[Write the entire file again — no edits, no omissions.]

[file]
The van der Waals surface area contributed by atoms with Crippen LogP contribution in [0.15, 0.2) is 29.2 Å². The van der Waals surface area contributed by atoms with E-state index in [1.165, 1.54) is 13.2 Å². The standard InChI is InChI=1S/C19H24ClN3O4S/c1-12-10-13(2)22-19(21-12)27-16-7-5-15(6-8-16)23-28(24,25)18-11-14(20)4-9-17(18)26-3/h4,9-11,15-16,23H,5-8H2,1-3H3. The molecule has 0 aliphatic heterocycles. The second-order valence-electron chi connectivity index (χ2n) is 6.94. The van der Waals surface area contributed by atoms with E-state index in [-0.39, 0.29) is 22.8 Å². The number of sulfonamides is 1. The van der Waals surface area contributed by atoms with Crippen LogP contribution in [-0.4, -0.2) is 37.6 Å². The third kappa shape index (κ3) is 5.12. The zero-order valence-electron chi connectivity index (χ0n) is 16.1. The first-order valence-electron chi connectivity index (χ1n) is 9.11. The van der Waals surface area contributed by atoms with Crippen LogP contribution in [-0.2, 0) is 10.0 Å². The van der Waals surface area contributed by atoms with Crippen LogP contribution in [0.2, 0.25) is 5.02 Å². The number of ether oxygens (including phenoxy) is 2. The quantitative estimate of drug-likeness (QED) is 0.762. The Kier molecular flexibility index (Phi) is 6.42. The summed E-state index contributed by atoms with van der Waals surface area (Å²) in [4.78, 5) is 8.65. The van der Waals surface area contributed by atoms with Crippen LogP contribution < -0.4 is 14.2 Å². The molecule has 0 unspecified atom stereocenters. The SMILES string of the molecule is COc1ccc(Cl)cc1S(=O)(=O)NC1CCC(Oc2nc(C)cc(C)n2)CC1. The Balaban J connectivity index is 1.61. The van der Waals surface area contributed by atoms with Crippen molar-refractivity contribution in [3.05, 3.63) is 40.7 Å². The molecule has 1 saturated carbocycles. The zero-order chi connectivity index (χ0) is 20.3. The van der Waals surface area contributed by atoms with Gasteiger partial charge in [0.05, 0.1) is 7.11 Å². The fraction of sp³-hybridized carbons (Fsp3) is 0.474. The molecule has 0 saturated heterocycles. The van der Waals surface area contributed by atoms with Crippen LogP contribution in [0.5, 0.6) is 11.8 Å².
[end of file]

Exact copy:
The van der Waals surface area contributed by atoms with Crippen LogP contribution in [0.15, 0.2) is 29.2 Å². The van der Waals surface area contributed by atoms with E-state index in [1.165, 1.54) is 13.2 Å². The standard InChI is InChI=1S/C19H24ClN3O4S/c1-12-10-13(2)22-19(21-12)27-16-7-5-15(6-8-16)23-28(24,25)18-11-14(20)4-9-17(18)26-3/h4,9-11,15-16,23H,5-8H2,1-3H3. The molecule has 0 aliphatic heterocycles. The second-order valence-electron chi connectivity index (χ2n) is 6.94. The van der Waals surface area contributed by atoms with E-state index in [-0.39, 0.29) is 22.8 Å². The number of sulfonamides is 1. The van der Waals surface area contributed by atoms with Crippen LogP contribution in [-0.4, -0.2) is 37.6 Å². The third kappa shape index (κ3) is 5.12. The zero-order valence-electron chi connectivity index (χ0n) is 16.1. The first-order valence-electron chi connectivity index (χ1n) is 9.11. The van der Waals surface area contributed by atoms with Crippen LogP contribution in [-0.2, 0) is 10.0 Å². The van der Waals surface area contributed by atoms with Crippen LogP contribution in [0.2, 0.25) is 5.02 Å². The number of ether oxygens (including phenoxy) is 2. The quantitative estimate of drug-likeness (QED) is 0.762. The Kier molecular flexibility index (Phi) is 6.42. The summed E-state index contributed by atoms with van der Waals surface area (Å²) in [4.78, 5) is 8.65. The van der Waals surface area contributed by atoms with Crippen LogP contribution < -0.4 is 14.2 Å². The molecule has 0 unspecified atom stereocenters. The SMILES string of the molecule is COc1ccc(Cl)cc1S(=O)(=O)NC1CCC(Oc2nc(C)cc(C)n2)CC1. The Balaban J connectivity index is 1.61. The van der Waals surface area contributed by atoms with Crippen molar-refractivity contribution in [3.05, 3.63) is 40.7 Å². The molecule has 1 saturated carbocycles. The zero-order chi connectivity index (χ0) is 20.3. The van der Waals surface area contributed by atoms with Gasteiger partial charge in [0.05, 0.1) is 7.11 Å². The fraction of sp³-hybridized carbons (Fsp3) is 0.474. The molecule has 0 saturated heterocycles. The van der Waals surface area contributed by atoms with Crippen LogP contribution in [0.5, 0.6) is 11.8 Å².